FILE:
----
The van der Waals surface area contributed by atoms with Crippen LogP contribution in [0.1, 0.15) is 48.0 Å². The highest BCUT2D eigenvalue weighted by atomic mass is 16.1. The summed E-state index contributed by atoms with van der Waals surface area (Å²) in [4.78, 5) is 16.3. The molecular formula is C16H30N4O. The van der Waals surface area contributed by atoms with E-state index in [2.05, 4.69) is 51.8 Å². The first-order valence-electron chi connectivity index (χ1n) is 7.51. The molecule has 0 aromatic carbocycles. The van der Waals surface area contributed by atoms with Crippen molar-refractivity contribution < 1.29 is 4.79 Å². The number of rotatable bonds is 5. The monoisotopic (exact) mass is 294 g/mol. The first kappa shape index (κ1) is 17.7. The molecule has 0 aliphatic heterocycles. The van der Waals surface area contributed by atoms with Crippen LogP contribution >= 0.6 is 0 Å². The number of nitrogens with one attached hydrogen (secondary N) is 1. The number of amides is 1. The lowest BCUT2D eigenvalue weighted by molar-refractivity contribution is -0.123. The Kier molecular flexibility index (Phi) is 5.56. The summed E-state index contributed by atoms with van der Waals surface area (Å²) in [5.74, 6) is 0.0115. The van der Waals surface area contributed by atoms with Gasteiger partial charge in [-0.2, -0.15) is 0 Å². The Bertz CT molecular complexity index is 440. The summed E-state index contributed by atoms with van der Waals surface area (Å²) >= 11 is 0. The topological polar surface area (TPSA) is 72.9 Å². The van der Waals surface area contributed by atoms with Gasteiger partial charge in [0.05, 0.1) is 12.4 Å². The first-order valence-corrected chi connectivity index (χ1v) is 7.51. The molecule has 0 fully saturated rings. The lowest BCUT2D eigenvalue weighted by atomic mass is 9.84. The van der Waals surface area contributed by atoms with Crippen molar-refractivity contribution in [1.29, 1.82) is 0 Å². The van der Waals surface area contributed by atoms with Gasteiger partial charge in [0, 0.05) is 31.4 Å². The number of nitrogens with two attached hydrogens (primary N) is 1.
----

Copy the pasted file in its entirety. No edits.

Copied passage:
The van der Waals surface area contributed by atoms with Crippen LogP contribution in [0.1, 0.15) is 48.0 Å². The highest BCUT2D eigenvalue weighted by atomic mass is 16.1. The summed E-state index contributed by atoms with van der Waals surface area (Å²) in [4.78, 5) is 16.3. The molecular formula is C16H30N4O. The van der Waals surface area contributed by atoms with E-state index in [2.05, 4.69) is 51.8 Å². The first-order valence-electron chi connectivity index (χ1n) is 7.51. The molecule has 0 aromatic carbocycles. The van der Waals surface area contributed by atoms with Crippen molar-refractivity contribution < 1.29 is 4.79 Å². The number of rotatable bonds is 5. The monoisotopic (exact) mass is 294 g/mol. The first kappa shape index (κ1) is 17.7. The molecule has 0 aliphatic heterocycles. The van der Waals surface area contributed by atoms with Crippen LogP contribution >= 0.6 is 0 Å². The number of nitrogens with one attached hydrogen (secondary N) is 1. The number of amides is 1. The lowest BCUT2D eigenvalue weighted by molar-refractivity contribution is -0.123. The Kier molecular flexibility index (Phi) is 5.56. The summed E-state index contributed by atoms with van der Waals surface area (Å²) in [5.74, 6) is 0.0115. The van der Waals surface area contributed by atoms with Gasteiger partial charge in [-0.2, -0.15) is 0 Å². The Bertz CT molecular complexity index is 440. The summed E-state index contributed by atoms with van der Waals surface area (Å²) >= 11 is 0. The topological polar surface area (TPSA) is 72.9 Å². The van der Waals surface area contributed by atoms with Gasteiger partial charge in [0.05, 0.1) is 12.4 Å². The first-order valence-corrected chi connectivity index (χ1v) is 7.51. The molecule has 0 fully saturated rings. The lowest BCUT2D eigenvalue weighted by atomic mass is 9.84. The van der Waals surface area contributed by atoms with Crippen molar-refractivity contribution in [1.29, 1.82) is 0 Å². The van der Waals surface area contributed by atoms with Gasteiger partial charge in [0, 0.05) is 31.4 Å². The number of nitrogens with two attached hydrogens (primary N) is 1.